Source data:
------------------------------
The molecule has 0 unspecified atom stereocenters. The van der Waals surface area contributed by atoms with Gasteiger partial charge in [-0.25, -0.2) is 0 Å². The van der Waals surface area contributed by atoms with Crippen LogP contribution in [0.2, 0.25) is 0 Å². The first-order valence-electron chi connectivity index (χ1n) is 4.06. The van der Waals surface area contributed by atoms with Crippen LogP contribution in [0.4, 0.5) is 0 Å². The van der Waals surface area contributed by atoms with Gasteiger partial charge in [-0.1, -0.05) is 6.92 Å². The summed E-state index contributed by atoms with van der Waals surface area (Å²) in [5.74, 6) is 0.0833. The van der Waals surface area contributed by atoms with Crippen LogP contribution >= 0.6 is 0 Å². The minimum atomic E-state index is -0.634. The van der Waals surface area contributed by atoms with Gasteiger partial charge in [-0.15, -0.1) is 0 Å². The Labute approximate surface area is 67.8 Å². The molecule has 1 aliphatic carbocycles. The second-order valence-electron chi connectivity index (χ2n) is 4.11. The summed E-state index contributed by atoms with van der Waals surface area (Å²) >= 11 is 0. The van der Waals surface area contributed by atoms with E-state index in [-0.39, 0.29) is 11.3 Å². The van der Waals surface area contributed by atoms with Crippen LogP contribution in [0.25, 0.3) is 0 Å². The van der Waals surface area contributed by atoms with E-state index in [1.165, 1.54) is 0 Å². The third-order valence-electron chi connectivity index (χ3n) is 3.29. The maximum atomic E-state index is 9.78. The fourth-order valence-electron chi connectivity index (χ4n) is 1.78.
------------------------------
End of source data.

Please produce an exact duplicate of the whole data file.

The molecule has 0 unspecified atom stereocenters. The van der Waals surface area contributed by atoms with Gasteiger partial charge in [-0.25, -0.2) is 0 Å². The van der Waals surface area contributed by atoms with Crippen LogP contribution in [0.2, 0.25) is 0 Å². The first-order valence-electron chi connectivity index (χ1n) is 4.06. The van der Waals surface area contributed by atoms with Crippen LogP contribution in [0.4, 0.5) is 0 Å². The van der Waals surface area contributed by atoms with Gasteiger partial charge in [-0.1, -0.05) is 6.92 Å². The summed E-state index contributed by atoms with van der Waals surface area (Å²) in [5.74, 6) is 0.0833. The van der Waals surface area contributed by atoms with Crippen LogP contribution >= 0.6 is 0 Å². The minimum atomic E-state index is -0.634. The van der Waals surface area contributed by atoms with Gasteiger partial charge in [-0.15, -0.1) is 0 Å². The Labute approximate surface area is 67.8 Å². The molecule has 1 aliphatic carbocycles. The second-order valence-electron chi connectivity index (χ2n) is 4.11. The summed E-state index contributed by atoms with van der Waals surface area (Å²) >= 11 is 0. The van der Waals surface area contributed by atoms with E-state index in [-0.39, 0.29) is 11.3 Å². The van der Waals surface area contributed by atoms with Crippen LogP contribution in [0.25, 0.3) is 0 Å². The van der Waals surface area contributed by atoms with E-state index in [1.165, 1.54) is 0 Å². The third-order valence-electron chi connectivity index (χ3n) is 3.29. The maximum atomic E-state index is 9.78. The fourth-order valence-electron chi connectivity index (χ4n) is 1.78.